Binary black holes may be more stable than scientists previously thought, the action of dark energy accelerating the expansion of the universe and helping these binary black holes maintain a safe distance.
Black holes are regions of space around an infinitely dense ‘singularity’ born from the collapse of a massive star. With multiple masses Sun Crammed into small 10-mile (16-kilometer) diameters, black holes have a gravitational pull so strong that even light can’t escape the boundary around them, called event horizon. And because massive stars usually found in binary pairs orbiting each other, black holes also often occur in binary partnerships.
When these black holes move, they create gravitational waves – ripples in the fabric of space-time, and these ripples remove angular momentum from the system. This causes the black holes to spiral together gravity eventually capturing the black holes, causing the black holes to collide, merge and form a single, more massive black hole. Until now, scientists believed that this process was inevitable binary black holes they are ultimately destined to become solitary solitary objects.
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It is the case that the universe is static. However, since the early 1900s and after the discovery Edwin Hubble that galaxies are rapidly moving away from each other, scientists know that the universe is expanding. Also, at the end of the 20th century, astronomers discovered that this expansion is actually accelerating, and the cause of the acceleration is called “dark energy.”
Dark energy makes up 68% of the energy and matter content of the universe, although scientists remain in the dark about exactly what it is.
“The standard model from cosmology implies that A big explosioncreated the universe, and about 9.8 billion years ago it was seized by a mysterious force that created ‘dark energy’ that accelerates the universe at a constant rate,” said University of Southampton Professor Oscar Dias, lead author of the new paper. study, said the statement.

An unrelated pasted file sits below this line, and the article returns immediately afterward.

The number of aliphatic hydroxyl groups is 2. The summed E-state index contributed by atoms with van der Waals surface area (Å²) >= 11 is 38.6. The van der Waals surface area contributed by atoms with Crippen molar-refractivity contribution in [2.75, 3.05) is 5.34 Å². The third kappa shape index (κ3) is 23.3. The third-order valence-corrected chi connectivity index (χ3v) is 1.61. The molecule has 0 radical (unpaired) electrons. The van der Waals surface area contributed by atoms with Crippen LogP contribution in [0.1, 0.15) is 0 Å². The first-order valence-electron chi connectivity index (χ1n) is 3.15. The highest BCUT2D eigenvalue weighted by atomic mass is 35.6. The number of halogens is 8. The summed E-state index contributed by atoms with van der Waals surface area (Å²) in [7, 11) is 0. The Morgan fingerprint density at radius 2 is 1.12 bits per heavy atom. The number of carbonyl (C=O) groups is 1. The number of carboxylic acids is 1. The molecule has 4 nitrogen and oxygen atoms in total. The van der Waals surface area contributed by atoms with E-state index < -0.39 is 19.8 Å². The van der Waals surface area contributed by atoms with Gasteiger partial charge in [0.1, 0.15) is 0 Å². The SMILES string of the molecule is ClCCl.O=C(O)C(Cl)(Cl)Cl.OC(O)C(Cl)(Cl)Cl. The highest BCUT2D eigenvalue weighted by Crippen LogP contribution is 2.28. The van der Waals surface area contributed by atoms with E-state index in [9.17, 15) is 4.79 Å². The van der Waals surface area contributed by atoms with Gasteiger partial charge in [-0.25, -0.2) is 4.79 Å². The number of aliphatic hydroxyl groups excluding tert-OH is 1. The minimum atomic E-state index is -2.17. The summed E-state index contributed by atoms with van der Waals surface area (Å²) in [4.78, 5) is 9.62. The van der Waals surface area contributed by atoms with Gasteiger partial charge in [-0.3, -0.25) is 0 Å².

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The action of dark energy means that black holes sit in the ever-expanding fabric of the universe;time , leading the team to wonder whether this extension could help pairs of black holes stay separated. They solved the problem with some sophisticated mathematical models and found that two non-rotating black holes can indeed exist in equilibrium, with the gravitational attraction between them counteracting the expansion.
“Viewed from a distance, a pair of black holes whose attraction is offset by cosmic expansion will look like a single black hole,” Diaz added. “It might be hard to tell if it’s a single black hole or several of them.”
Conversely, the gravitational attraction between binary black holes would prevent expansion; the universefrom pushing black holes too far apart.
The researchers believe their solution can be extended to include spinning black holes, formally known as Kerr black holes, and even more exotic black hole systems with more than two objects.
“Our theory has been proven for pairs of static black holes, but we believe it can also be applied to rotating ones,” study co-author Jorge Santos, a researcher at the University of Cambridge in England, said in the same statement. “Also, it seems likely that our solution could hold true for three or even four black holes, opening up a whole host of possibilities.”
The team’s research was published last month in the journal Physical review letters.
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